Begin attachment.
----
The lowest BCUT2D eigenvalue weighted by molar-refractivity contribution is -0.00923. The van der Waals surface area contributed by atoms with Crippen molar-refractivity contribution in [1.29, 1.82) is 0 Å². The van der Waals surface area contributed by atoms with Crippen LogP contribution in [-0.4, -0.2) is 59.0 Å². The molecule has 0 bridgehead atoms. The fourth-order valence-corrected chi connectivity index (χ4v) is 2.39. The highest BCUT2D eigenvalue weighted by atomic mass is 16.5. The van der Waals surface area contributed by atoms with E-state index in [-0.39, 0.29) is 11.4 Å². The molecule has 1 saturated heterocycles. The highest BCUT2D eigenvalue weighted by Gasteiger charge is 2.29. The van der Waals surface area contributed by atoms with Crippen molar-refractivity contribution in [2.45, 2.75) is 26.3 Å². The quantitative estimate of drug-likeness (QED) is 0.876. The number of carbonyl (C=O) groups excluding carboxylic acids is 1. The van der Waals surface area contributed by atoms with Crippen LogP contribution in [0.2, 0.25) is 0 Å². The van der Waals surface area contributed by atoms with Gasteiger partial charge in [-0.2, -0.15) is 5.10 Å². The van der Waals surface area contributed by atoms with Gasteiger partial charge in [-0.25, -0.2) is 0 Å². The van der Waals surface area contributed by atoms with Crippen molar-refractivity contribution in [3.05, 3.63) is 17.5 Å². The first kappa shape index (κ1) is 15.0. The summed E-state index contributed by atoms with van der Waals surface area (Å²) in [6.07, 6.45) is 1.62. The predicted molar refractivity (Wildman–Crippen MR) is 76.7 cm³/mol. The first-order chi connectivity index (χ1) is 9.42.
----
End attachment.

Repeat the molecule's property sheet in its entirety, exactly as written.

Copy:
The lowest BCUT2D eigenvalue weighted by molar-refractivity contribution is -0.00923. The van der Waals surface area contributed by atoms with Crippen molar-refractivity contribution in [1.29, 1.82) is 0 Å². The van der Waals surface area contributed by atoms with Crippen LogP contribution in [-0.4, -0.2) is 59.0 Å². The molecule has 0 bridgehead atoms. The fourth-order valence-corrected chi connectivity index (χ4v) is 2.39. The highest BCUT2D eigenvalue weighted by atomic mass is 16.5. The van der Waals surface area contributed by atoms with E-state index in [-0.39, 0.29) is 11.4 Å². The molecule has 1 saturated heterocycles. The highest BCUT2D eigenvalue weighted by Gasteiger charge is 2.29. The van der Waals surface area contributed by atoms with Crippen molar-refractivity contribution in [2.45, 2.75) is 26.3 Å². The quantitative estimate of drug-likeness (QED) is 0.876. The number of carbonyl (C=O) groups excluding carboxylic acids is 1. The van der Waals surface area contributed by atoms with Crippen LogP contribution in [0.2, 0.25) is 0 Å². The van der Waals surface area contributed by atoms with Gasteiger partial charge in [-0.2, -0.15) is 5.10 Å². The van der Waals surface area contributed by atoms with Gasteiger partial charge in [-0.25, -0.2) is 0 Å². The van der Waals surface area contributed by atoms with Crippen molar-refractivity contribution in [3.05, 3.63) is 17.5 Å². The first kappa shape index (κ1) is 15.0. The summed E-state index contributed by atoms with van der Waals surface area (Å²) in [6.07, 6.45) is 1.62. The predicted molar refractivity (Wildman–Crippen MR) is 76.7 cm³/mol. The first-order chi connectivity index (χ1) is 9.42.